The Scripps Research Institute (TSRI) undertakes basic biomedical research, primarily in laboratory settings, to learn how the human body operates on all levels. Our discoveries are often licensed to biotechnology or pharmaceutical firms for further development toward a drug or treatment. As a nonprofit biomedical research institute we do not see patients and rarely conduct clinical trials; for the latest information on clinical trials throughout the United States, visit www.clinicaltrials.gov . For information on specific diseases, search for associations or organizations dedicated to the disease, for example, the National Eye Institute or the American Foundation for the Blind.
Vision loss is most accurately described in terms of a range of function, from the ability to see relatively clearly to diminishing eyesight levels and total blindness. The World Health Organization (WHO) specifies four levels of visual function: normal, moderate visual impairment, severe visual impairment, and blindness.
With moderate to severe vision impairment, a person’s eyesight cannot be corrected to a normal level, even with eyeglasses, contact lenses, medicine, or surgery. As described by the U.S. Centers for Disease Control, such impairment can be distinguished by a loss of visual acuity, where the eye does not see objects as clearly as usual, or a loss of visual field, where the eye cannot see as wide an area as usual without moving the eyes or turning the head. In the United States, legal blindness is defined as a visual acuity of 20/200 (normally 20/20) or worse with the best possible correction, or a visual field of 20 degrees (normally 160 to 170 degrees) or less.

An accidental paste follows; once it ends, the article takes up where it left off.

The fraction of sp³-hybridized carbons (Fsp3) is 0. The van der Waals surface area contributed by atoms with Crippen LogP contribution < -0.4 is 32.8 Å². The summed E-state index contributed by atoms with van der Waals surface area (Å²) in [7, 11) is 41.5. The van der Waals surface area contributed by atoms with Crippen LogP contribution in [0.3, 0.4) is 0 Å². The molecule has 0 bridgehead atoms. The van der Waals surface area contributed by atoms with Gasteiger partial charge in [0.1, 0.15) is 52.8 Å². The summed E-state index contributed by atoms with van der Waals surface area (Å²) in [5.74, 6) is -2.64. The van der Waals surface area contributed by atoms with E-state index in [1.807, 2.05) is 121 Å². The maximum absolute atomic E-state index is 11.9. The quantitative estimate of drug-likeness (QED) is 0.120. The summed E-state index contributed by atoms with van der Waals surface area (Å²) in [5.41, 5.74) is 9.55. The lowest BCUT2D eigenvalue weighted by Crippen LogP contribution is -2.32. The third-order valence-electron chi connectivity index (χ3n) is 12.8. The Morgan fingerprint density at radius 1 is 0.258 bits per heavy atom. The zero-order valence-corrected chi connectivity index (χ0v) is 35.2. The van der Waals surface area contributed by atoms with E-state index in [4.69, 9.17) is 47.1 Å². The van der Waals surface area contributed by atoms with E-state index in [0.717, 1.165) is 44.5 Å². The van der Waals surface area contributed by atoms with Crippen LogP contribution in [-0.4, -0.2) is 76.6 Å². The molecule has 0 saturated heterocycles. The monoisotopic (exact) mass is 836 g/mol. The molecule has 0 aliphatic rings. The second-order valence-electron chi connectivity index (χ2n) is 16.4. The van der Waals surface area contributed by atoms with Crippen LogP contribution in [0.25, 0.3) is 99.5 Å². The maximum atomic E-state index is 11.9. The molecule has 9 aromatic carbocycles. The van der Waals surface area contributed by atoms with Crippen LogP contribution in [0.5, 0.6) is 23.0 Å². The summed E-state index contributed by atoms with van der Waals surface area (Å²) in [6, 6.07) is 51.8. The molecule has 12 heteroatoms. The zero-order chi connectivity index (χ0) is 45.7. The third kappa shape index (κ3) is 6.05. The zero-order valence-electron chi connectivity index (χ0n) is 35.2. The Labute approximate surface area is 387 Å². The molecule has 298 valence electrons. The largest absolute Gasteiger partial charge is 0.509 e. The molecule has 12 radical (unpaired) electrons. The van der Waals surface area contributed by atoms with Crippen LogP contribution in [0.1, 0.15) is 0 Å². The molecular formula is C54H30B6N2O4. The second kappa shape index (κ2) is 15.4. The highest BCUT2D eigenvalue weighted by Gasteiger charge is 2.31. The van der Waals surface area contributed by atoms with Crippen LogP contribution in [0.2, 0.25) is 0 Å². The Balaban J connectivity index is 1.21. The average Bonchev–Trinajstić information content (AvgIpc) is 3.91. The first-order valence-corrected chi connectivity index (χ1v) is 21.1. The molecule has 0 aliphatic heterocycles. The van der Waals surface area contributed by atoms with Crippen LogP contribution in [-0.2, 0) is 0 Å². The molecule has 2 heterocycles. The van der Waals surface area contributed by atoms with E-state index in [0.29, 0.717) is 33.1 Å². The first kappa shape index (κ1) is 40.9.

The latest WHO figures state about 314 million people worldwide are visually impaired; 45 million are blind. Common causes of vision loss and blindness include:* Cataract (a clouding of the eye lens that hinders passage of light)* Uncorrected refractive errors (near-sightedness, far-sightedness, astigmatism (abnormal curvature of the cornea), or presbyopia (a focusing problem that makes it difficult to see near objects))* Glaucoma (a slow build-up of fluids in the eye producing excessive pressure that damages the optic nerve)* Macular degeneration (a breakdown of the retina, which involves loss of the central field of vision)* Diabetic retinopathy (changes in the blood vessels of the light-sensitive retina tissue in the back of the eye)* Retinitis pigmentosa (a hereditary, progressive loss of vision, often beginning with “night blindness,” with narrowing visual field leading to “tunnel vision” and, frequently, total blindness)
Other causes of blindness include stroke, accidents or injury to the eye, blocked blood vessels, optic neuritis, tumors, complications of premature birth, vitamin A deficiency in children, and infections.
Age is a common factor in vision loss. In the United States, according to the National Institutes of Health (NIH), irreversible vision loss is most prevalent among people aged 65 and older. A 2007 NIH/Blindness Prevention America report states blindness affects more than one million Americans aged 40 and older. The visually impaired, including those who are blind, total more than 3.6 million older Americans. According to the report, the prevalence of blindness and vision impairment increases rapidly in the later years, particularly after age 75.
WHO refers to studies that indicate women have a significantly higher risk of visual impairment than men, in every region of the world and at all ages.
About three-fourths of all visual impairment globally is preventable, according to WHO. Early detection, diagnosis, and treatment can help alleviate or forestall increased loss of vision. For example, timely correction can help prevent severe vision impairment in individuals with eyesight impaired by refractive errors. In addition, treatment of diabetes through diet, exercise, careful control of blood-sugar levels, and avoidance of smoking can help prevent blindness from diabetic retinopathy. Recommending regular comprehensive eye exams, the NIH advises being alert to subtle, small changes in vision, e.g., difficulty in focusing on near or distant objects, unusual sensitivity to light or glare, squinting, or inability to recognize familiar faces.